Reardon said he had lined up 17 tenants to testify at the trial and they had taken their own photographs depicting unsafe and unsanitary conditions. He said the stipulated judgment represents a win for everybody.

“The tenants certainly will be the biggest winners,” he said. “The Housing Authority will finally face up to this and deal with it. We’re in New London, Connecticut, in what purports to be one of the wealthiest states. There’s no reason for people to live like this.”

Attorney Donn Swift, representing the housing authority, said there was evidence that the allegations were inaccurate, but that the authority felt it was in their best interest to settle the lawsuit.

“They (the board) looked at the goal as being consistent with something they wanted to do,” Swift said.

Shontell, the housing authority’s executive director, issued a statement that said the plaintiffs no longer had a viable case against the housing authority, which she said had dramatically improved conditions at the complex while working on new housing plans “regardless of the status of this lawsuit.”

“We were basically on the same side of this, to try to get new housing,” Shontell said.

The authority was on HUD’s “troubled” list for several years under former executive directors. Shontell said the annual Public Housing Assessment Score, a measure of the condition of the high-rise, has improved from a 47 (out of 100) in 2009 to 90 in 2013 and that the authority has passed every inspection since 2010. Some of the improvements included new paint, cameras and lighting, an updated plumbing system, a preventive extermination program and replacement of a rickety elevator.

Worsley and Rena Cook, part of a core group of about 30 tenants who worked with Reardon while the lawsuit was pending, attended Monday’s court hearing. Worsley cried as the judge addressed the tenants and prepared to sign the agreement. A mother of two who works for the Ledge Light Health District, she said she moved her family into the apartment complex seven years ago.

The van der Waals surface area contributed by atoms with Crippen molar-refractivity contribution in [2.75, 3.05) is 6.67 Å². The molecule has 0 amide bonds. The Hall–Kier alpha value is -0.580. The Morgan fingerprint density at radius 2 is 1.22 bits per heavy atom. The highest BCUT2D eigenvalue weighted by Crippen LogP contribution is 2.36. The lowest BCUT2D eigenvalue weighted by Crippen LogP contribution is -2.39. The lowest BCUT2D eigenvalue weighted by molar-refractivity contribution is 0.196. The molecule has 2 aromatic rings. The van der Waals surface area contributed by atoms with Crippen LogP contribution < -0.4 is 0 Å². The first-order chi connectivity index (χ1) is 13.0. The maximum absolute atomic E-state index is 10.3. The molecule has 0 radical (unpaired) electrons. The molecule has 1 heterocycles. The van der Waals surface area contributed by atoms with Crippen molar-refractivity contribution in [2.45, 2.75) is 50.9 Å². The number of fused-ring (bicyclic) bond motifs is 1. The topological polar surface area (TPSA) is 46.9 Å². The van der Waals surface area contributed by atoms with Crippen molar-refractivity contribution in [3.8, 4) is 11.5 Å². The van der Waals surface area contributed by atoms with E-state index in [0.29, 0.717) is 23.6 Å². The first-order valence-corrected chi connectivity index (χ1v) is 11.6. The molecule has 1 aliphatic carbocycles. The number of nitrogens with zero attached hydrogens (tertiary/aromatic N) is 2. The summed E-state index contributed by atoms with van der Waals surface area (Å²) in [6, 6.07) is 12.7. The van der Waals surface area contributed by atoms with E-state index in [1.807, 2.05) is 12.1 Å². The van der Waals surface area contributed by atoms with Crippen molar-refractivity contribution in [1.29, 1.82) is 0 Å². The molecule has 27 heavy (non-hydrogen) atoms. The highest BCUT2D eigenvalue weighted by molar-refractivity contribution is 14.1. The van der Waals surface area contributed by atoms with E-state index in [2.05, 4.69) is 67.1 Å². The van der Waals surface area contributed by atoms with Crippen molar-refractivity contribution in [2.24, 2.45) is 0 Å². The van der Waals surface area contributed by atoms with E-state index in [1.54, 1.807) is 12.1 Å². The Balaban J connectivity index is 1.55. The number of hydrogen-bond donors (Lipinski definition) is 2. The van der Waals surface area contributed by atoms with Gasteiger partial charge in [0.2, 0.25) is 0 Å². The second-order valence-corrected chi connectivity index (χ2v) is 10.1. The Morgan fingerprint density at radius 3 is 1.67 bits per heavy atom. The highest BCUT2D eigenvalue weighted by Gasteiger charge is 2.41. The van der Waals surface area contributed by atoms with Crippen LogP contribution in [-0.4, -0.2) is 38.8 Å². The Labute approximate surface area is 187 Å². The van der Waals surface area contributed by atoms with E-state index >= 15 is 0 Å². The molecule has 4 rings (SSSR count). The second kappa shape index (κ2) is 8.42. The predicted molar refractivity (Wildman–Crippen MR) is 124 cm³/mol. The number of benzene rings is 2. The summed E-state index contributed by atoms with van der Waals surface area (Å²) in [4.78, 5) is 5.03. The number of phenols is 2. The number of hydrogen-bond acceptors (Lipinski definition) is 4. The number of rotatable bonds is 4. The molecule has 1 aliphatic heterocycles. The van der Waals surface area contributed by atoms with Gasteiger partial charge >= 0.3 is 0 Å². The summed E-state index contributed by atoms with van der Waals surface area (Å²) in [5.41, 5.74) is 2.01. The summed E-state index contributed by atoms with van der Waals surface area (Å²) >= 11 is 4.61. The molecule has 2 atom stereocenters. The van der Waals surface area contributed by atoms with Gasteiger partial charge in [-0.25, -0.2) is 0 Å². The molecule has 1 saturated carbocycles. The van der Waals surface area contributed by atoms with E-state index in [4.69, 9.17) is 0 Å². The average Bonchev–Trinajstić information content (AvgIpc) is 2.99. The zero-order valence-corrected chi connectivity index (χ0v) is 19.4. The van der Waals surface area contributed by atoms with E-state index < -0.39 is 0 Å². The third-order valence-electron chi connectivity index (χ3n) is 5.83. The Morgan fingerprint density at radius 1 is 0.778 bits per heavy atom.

“I lost everything and I ended up there,” she said. “We’re so stereotyped. You’re down there and you’re stuck down there. They think we don’t care about our kids and we don’t work.”

Cook said some tenants were afraid they would be evicted if they came forward.

“At the end of the day, I’m grateful to have a place over my head,” she said. “But I catch ten mice a day, no exaggeration.”

Reardon, who has won multi-million-dollar verdicts by taking on everything from abusive priests to medical malpractice cases and car crashes, said this was one of his nicest wins. He said the authority had resisted him every step of the way until June, when the board had a lengthy phone discussion with one of two national experts on public housing development who had worked with him free of charge.

“I felt they did not realize what was necessary to get the job done,” Reardon said.

Back in court, the judge thanked the lawyers from both sides for working together “without acrimony or conflict” for the good of the community. Sheridan commended Reardon and his firm for taking on the case.

“This is the kind of stuff we all go to law school for,” Sheridan said. “That sort of attitude, that sort of commitment, that sort of community spirit are in short supply these days.”

k.florin@theday.com

Twitter: @KFLORIN